As illustrated in FIG. 2, the torque assembly 2 comprises a pipe housing 5 which has at its upper end a threaded portion 8 connected to a mating threaded portion 10 of the pipe section 6. The pipe housing 5 has a passageway 12 in which is positioned an elongated torque means in the form of a torque tube 14. The torque tube 14 is torsionally secured to the pipe housing 5 proximate the upper end of housing 5 by clamping means which may comprise a plurality of lugs or cap screws 16 which are threaded into the pipe housing 5 and extend radially into longitudinal recesses or slots 18 milled in the torque tube 14. O-ring seals 19 are provided adjacent the cap screws 16 to prevent leakage of circulation fluids. The torque tube 14 has a central longitudinal fluid passageway 20 which serves as a wash pipe, and torque tube 14 is further positioned centrally of the passageway 12 within the pipe housing 5 by means of a floating bushing or packing 22.
As illustrated in the right-hand portion of FIG. 2 with additional reference to FIG. 3, the jar means 4 comprises an outer housing 24 and two telescoping sections A and B. Tubular section A serves as a hammer and stem section B serves as an anvil. It is noted, however, that the jarring tool may be operated in an inverted position from that shown in FIG. 2, and in such cases, the "hammer" function is served by section B whereas the section A becomes the anvil. For ease of description, sections A and B are termed hammer and anvil respectively although this terminology is not meant to be limiting.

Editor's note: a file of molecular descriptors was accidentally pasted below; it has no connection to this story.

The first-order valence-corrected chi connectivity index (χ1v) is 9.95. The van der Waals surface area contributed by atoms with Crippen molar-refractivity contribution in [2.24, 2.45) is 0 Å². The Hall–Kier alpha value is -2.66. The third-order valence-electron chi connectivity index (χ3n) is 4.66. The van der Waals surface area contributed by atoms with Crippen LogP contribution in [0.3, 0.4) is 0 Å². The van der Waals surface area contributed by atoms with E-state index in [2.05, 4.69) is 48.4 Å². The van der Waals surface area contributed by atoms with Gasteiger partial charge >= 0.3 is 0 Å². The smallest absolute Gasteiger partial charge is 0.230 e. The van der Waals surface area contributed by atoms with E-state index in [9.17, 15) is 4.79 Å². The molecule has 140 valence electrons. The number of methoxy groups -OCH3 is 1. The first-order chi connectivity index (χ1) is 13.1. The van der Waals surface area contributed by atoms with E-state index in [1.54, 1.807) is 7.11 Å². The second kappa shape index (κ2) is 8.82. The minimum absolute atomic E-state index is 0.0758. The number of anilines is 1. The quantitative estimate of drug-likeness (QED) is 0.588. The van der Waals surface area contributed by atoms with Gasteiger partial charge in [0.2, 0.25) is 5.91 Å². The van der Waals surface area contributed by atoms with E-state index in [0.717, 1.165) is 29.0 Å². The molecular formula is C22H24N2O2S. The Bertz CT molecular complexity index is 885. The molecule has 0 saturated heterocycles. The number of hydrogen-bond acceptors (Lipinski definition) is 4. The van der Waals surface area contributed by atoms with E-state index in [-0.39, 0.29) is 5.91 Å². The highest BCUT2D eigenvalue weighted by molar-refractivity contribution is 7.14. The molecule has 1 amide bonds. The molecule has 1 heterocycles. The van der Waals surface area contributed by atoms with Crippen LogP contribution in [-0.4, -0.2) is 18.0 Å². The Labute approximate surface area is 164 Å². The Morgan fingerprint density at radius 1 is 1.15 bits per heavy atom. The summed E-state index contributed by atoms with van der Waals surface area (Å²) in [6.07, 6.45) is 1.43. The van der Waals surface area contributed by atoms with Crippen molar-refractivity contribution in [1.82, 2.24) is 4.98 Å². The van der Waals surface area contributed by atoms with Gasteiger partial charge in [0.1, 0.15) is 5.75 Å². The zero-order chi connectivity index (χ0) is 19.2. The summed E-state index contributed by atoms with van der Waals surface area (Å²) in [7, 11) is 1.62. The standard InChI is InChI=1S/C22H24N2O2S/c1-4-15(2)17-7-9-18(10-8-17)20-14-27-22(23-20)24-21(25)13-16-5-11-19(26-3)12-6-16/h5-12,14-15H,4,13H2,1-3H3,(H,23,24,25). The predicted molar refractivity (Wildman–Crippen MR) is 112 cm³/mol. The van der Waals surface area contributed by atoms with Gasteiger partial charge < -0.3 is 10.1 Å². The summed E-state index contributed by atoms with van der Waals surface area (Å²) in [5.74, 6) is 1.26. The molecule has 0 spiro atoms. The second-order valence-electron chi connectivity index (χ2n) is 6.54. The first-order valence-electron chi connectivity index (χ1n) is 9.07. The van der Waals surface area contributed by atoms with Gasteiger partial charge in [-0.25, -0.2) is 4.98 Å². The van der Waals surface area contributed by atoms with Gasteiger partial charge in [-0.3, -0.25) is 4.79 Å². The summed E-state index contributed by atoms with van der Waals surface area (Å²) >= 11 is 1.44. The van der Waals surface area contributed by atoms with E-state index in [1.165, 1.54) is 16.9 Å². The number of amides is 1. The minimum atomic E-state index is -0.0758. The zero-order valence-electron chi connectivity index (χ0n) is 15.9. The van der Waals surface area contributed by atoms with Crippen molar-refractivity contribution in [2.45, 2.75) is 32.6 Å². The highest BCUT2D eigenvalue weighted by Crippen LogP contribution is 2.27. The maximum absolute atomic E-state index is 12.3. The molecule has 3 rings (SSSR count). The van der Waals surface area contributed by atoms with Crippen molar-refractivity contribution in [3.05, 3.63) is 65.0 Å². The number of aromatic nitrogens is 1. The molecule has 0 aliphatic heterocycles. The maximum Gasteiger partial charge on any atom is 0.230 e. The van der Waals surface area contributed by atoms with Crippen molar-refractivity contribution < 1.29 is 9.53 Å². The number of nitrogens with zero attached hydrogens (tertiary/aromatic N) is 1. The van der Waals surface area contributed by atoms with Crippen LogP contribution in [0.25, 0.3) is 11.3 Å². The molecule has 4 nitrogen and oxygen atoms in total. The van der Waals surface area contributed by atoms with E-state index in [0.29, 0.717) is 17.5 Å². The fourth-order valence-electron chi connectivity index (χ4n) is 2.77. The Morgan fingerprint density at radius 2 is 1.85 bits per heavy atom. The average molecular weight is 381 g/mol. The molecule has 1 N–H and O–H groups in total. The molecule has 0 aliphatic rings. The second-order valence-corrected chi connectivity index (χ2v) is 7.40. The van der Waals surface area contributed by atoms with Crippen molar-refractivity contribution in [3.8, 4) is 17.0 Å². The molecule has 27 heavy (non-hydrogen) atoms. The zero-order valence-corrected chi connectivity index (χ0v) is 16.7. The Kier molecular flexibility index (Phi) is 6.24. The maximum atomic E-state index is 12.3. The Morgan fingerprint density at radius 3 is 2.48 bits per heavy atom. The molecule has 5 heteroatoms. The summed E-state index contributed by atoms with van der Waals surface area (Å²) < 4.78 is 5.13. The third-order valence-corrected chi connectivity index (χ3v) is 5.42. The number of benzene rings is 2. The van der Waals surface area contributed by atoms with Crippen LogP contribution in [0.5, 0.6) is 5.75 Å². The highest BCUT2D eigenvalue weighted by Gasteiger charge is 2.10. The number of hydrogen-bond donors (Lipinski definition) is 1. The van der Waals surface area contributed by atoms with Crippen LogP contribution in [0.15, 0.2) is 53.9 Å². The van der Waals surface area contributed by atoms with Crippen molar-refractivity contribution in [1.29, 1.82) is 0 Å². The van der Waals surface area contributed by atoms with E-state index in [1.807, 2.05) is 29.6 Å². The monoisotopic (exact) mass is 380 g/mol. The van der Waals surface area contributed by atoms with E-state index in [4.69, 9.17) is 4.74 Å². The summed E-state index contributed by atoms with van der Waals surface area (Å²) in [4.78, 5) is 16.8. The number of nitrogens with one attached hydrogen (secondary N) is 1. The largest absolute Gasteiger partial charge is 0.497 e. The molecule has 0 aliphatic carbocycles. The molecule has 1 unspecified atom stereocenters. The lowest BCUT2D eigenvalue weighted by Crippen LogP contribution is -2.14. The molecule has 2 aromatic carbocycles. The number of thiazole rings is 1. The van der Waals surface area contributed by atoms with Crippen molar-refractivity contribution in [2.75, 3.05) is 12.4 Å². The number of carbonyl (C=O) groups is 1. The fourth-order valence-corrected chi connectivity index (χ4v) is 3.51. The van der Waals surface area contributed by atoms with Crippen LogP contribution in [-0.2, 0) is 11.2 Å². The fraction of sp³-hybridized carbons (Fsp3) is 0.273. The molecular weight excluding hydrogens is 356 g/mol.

The upper end of hammer section A contains a threaded portion 30 which is coupled with a mating threaded portion 32 in the lower section of housing 5. Section A contains a slot 34 and an identical but diametrically oppositely disposed slot 35 therethrough. As best illustrated in FIG. 3, slot 34 has an upper end 36 and a lower end 38. Further, slot 34 has a side extension having an upper rounded portion 44 and a lower rounded portion 46 with a plurality of teeth means 48 therebetween. Slots 34 and 35 are designed to contain respective identical, diametrically opposed projecting portions or lugs 50 and 51 which themselves are integrally connected to the anvil section B of the jar means 4; however, to simplify the present description, the details of construction will be set forth primarily with references to the slot 34 and lug 50. Lug 50 has mating teeth means 52 which fit in between the gaps defined by teeth means 48 of section A. Further, lug 50 has an upper end portion 56 and a lower end portion 58 which portions are designed to abut the upper end 36 and lower end 38 respectively of section A during upward and downward jarring action. A lower end 60 of section A also comes in contact with a portion 62 of section B during a downward jarring stroke. The upper and lower ends 36 and 38 respectively of the hammer section A thus define the limit of travel of the hammer section A relative to anvil section B. A portion of anvil section B extends into the tubular section A, and during an upward jarring stroke a lesser portion of section B extends into section A whereas during a downward jarring stroke a greater portion of section B extends into section A.